Steady progress in approaching quantum advantage | McKinsey – McKinsey

Tee Rasheed
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A year of strong funding coupled with sturdy underlying fundamentals and significant technological advances reflected strong momentum in quantum technology (QT).
Updated McKinsey analysis for the third annual Quantum Technology Monitor reveals that four sectors—chemicals, life sciences, finance, and mobility—are likely to see the earliest impact from quantum computing and could gain up to $2 trillion by 2035 (see sidebar “What is quantum technology?”).
Private and corporate funding for quantum technology start-ups in pursuit of that value, however, took a notable dip. Investments decreased 27 percent from the previous year, with the biggest drop in quantum sensing start-ups. This decline, however, was smaller than the 38 percent decline in all start-up investment worldwide. Notably, the majority of funding (62 percent) went to companies founded five or more years ago, reflecting a shift in investments toward more-established and promising start-ups, with a focus on scaling them.
Quantum technology encompasses three subfields:
In contrast to the private sector, public investments increased more than 50 percent over 2022, making up almost a third of all investments in quantum technology. A range of countries, led by Germany, the United Kingdom, and South Korea, have announced significant new funding for QT development, bringing the global public funding total to date to about $42 billion.
Our research covers the three main areas of quantum technologies: quantum computing, quantum sensing, and quantum communication. The analysis is based on inputs from various data sources, including publicly available data sources and expert interviews. Because not all deal values are publicly disclosed, this research does not provide a definitive or exhaustive list of start-up and funding activities. Minor data deviations may exist as databases are updated.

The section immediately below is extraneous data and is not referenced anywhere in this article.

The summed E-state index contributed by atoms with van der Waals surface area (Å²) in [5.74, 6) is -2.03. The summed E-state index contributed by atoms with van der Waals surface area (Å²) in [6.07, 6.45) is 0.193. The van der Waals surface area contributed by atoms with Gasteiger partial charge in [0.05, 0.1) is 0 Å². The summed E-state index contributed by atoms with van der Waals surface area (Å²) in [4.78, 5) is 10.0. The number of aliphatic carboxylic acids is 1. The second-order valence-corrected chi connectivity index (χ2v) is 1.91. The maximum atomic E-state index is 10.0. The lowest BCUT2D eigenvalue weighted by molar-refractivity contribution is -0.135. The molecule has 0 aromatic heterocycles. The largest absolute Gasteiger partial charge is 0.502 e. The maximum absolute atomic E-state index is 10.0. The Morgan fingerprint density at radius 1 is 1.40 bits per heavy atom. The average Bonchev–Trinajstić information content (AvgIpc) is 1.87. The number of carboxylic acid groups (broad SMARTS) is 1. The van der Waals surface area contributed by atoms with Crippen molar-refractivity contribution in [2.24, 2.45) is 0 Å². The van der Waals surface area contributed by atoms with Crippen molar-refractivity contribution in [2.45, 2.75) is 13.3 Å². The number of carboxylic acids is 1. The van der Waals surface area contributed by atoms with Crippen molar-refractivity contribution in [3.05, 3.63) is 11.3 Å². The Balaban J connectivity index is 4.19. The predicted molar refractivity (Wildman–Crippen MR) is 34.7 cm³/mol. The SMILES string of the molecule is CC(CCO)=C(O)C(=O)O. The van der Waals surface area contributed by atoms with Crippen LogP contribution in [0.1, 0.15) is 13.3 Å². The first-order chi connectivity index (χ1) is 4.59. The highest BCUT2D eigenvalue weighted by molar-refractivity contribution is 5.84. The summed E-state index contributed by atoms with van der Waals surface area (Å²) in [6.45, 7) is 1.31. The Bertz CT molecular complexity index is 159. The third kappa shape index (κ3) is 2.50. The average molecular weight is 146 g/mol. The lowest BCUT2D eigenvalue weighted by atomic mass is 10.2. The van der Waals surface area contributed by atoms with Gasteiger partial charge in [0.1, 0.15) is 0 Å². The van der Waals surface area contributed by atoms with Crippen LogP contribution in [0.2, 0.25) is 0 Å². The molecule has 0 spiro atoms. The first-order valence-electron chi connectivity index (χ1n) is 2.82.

Underscoring this momentum was continued strong growth in QT foundations. There was a wave of new or enhanced offerings (for example, start-ups that made their quantum computing accessible through the cloud) and significant technological advancements—especially in quantum error correction and mitigation—as well as a small increase in patents filed. In addition, we found a notable increase in quantum technology programs offered by universities, with the European Union taking the lead in the number of graduates in QT-related fields.
In this article, we’ll go into these and other findings in greater detail (for more on the research, see sidebar “About the Quantum Technology Monitor research”).
In 2023, $1.71 billion was invested in QT start-ups, which represents a 27 percent decrease from the all-time high of $2.35 billion in 2022 (Exhibit 1). Nonetheless, the decrease is smaller when compared to the 38 percent decrease for all start-ups globally. The slowdown in the number of new QT start-ups founded continues (13 in 2023 versus 23 in 2022). Deal sizes have decreased as well, with the average deal size being $40 million in 2023 compared to $105 million in 2022 and $107 million in 2021. In line with this development, deal counts dropped to 171 in 2023 from 206 in 2022.
There are several factors causing the decrease in private investment into QT, including a significant shift in focus toward generative AI as well as lingering perceptions of QT being a long-term technology whose potential in various sectors is still being understood and evaluated.
Public funding for quantum technologies, on the other hand, jumped more than 50 percent over 2022. While China and the United States have previously dominated QT public investment, new announcements from Australia, Canada, Germany, India, Japan, the Netherlands, South Korea, and the United Kingdom reflected a growing realization among a broader range of governments of the importance of QT; South Korea and the United Kingdom, in particular, made significant increases to their funding levels (Exhibit 2).